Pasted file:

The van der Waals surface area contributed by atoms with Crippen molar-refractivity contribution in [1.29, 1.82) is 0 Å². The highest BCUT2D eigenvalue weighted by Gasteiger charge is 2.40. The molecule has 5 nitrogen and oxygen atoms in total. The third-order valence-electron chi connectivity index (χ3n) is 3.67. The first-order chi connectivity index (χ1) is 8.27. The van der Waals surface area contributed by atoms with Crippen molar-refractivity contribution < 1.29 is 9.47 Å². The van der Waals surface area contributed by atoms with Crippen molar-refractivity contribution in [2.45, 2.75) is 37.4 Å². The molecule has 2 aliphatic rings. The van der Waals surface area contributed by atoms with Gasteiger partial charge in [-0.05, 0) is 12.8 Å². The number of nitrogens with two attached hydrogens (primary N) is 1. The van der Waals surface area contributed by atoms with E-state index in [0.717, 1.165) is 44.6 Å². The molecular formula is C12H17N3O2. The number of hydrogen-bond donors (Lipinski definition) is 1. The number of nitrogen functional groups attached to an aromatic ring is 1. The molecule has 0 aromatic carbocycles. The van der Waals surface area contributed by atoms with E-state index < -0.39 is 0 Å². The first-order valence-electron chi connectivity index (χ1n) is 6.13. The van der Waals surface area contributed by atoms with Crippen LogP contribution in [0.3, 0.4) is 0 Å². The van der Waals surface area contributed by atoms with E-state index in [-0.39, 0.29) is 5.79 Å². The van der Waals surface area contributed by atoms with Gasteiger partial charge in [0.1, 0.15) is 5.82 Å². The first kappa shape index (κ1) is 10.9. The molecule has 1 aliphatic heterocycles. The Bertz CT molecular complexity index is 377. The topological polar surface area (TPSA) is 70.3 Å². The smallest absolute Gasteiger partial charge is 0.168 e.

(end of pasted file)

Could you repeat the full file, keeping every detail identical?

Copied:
The van der Waals surface area contributed by atoms with Crippen molar-refractivity contribution in [1.29, 1.82) is 0 Å². The highest BCUT2D eigenvalue weighted by Gasteiger charge is 2.40. The molecule has 5 nitrogen and oxygen atoms in total. The third-order valence-electron chi connectivity index (χ3n) is 3.67. The first-order chi connectivity index (χ1) is 8.27. The van der Waals surface area contributed by atoms with Crippen molar-refractivity contribution < 1.29 is 9.47 Å². The van der Waals surface area contributed by atoms with Crippen molar-refractivity contribution in [2.45, 2.75) is 37.4 Å². The molecule has 2 aliphatic rings. The van der Waals surface area contributed by atoms with Gasteiger partial charge in [-0.05, 0) is 12.8 Å². The number of nitrogens with two attached hydrogens (primary N) is 1. The van der Waals surface area contributed by atoms with E-state index in [0.717, 1.165) is 44.6 Å². The molecular formula is C12H17N3O2. The number of hydrogen-bond donors (Lipinski definition) is 1. The number of nitrogen functional groups attached to an aromatic ring is 1. The molecule has 0 aromatic carbocycles. The van der Waals surface area contributed by atoms with E-state index < -0.39 is 0 Å². The first-order valence-electron chi connectivity index (χ1n) is 6.13. The van der Waals surface area contributed by atoms with Crippen LogP contribution in [0.3, 0.4) is 0 Å². The van der Waals surface area contributed by atoms with E-state index in [-0.39, 0.29) is 5.79 Å². The van der Waals surface area contributed by atoms with Gasteiger partial charge in [0.1, 0.15) is 5.82 Å². The first kappa shape index (κ1) is 10.9. The molecule has 1 aliphatic heterocycles. The Bertz CT molecular complexity index is 377. The topological polar surface area (TPSA) is 70.3 Å². The smallest absolute Gasteiger partial charge is 0.168 e.